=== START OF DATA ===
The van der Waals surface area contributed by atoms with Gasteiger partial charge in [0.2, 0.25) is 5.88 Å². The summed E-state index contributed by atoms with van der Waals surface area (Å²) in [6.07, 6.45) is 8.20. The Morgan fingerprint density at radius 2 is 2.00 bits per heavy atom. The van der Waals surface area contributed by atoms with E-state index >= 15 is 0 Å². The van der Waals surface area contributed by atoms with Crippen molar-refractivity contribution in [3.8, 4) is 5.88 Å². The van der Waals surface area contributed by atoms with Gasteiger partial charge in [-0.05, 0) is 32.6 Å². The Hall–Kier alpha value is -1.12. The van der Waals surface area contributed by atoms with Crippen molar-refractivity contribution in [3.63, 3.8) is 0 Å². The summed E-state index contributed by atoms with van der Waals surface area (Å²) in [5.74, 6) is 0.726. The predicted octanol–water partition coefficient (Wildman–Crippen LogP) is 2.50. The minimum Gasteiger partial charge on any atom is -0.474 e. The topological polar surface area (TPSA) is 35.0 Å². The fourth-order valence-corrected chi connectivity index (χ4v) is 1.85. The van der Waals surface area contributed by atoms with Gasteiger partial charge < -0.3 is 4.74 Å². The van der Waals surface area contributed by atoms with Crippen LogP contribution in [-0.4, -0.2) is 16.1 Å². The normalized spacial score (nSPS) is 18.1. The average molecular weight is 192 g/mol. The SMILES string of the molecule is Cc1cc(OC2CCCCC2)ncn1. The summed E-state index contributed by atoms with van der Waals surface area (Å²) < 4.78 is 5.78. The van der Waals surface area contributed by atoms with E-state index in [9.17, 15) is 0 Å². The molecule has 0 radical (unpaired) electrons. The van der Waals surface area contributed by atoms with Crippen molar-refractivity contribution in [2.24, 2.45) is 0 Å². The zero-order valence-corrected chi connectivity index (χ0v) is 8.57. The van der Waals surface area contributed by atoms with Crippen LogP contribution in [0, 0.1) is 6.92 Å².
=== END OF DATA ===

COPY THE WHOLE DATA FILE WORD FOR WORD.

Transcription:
The van der Waals surface area contributed by atoms with Gasteiger partial charge in [0.2, 0.25) is 5.88 Å². The summed E-state index contributed by atoms with van der Waals surface area (Å²) in [6.07, 6.45) is 8.20. The Morgan fingerprint density at radius 2 is 2.00 bits per heavy atom. The van der Waals surface area contributed by atoms with E-state index >= 15 is 0 Å². The van der Waals surface area contributed by atoms with Crippen molar-refractivity contribution in [3.8, 4) is 5.88 Å². The van der Waals surface area contributed by atoms with Gasteiger partial charge in [-0.05, 0) is 32.6 Å². The Hall–Kier alpha value is -1.12. The van der Waals surface area contributed by atoms with Crippen molar-refractivity contribution in [3.63, 3.8) is 0 Å². The summed E-state index contributed by atoms with van der Waals surface area (Å²) in [5.74, 6) is 0.726. The predicted octanol–water partition coefficient (Wildman–Crippen LogP) is 2.50. The minimum Gasteiger partial charge on any atom is -0.474 e. The topological polar surface area (TPSA) is 35.0 Å². The fourth-order valence-corrected chi connectivity index (χ4v) is 1.85. The van der Waals surface area contributed by atoms with Gasteiger partial charge < -0.3 is 4.74 Å². The van der Waals surface area contributed by atoms with Crippen LogP contribution in [-0.4, -0.2) is 16.1 Å². The normalized spacial score (nSPS) is 18.1. The average molecular weight is 192 g/mol. The SMILES string of the molecule is Cc1cc(OC2CCCCC2)ncn1. The summed E-state index contributed by atoms with van der Waals surface area (Å²) < 4.78 is 5.78. The van der Waals surface area contributed by atoms with E-state index in [9.17, 15) is 0 Å². The molecule has 0 radical (unpaired) electrons. The van der Waals surface area contributed by atoms with Crippen molar-refractivity contribution in [2.24, 2.45) is 0 Å². The zero-order valence-corrected chi connectivity index (χ0v) is 8.57. The van der Waals surface area contributed by atoms with Crippen LogP contribution in [0, 0.1) is 6.92 Å².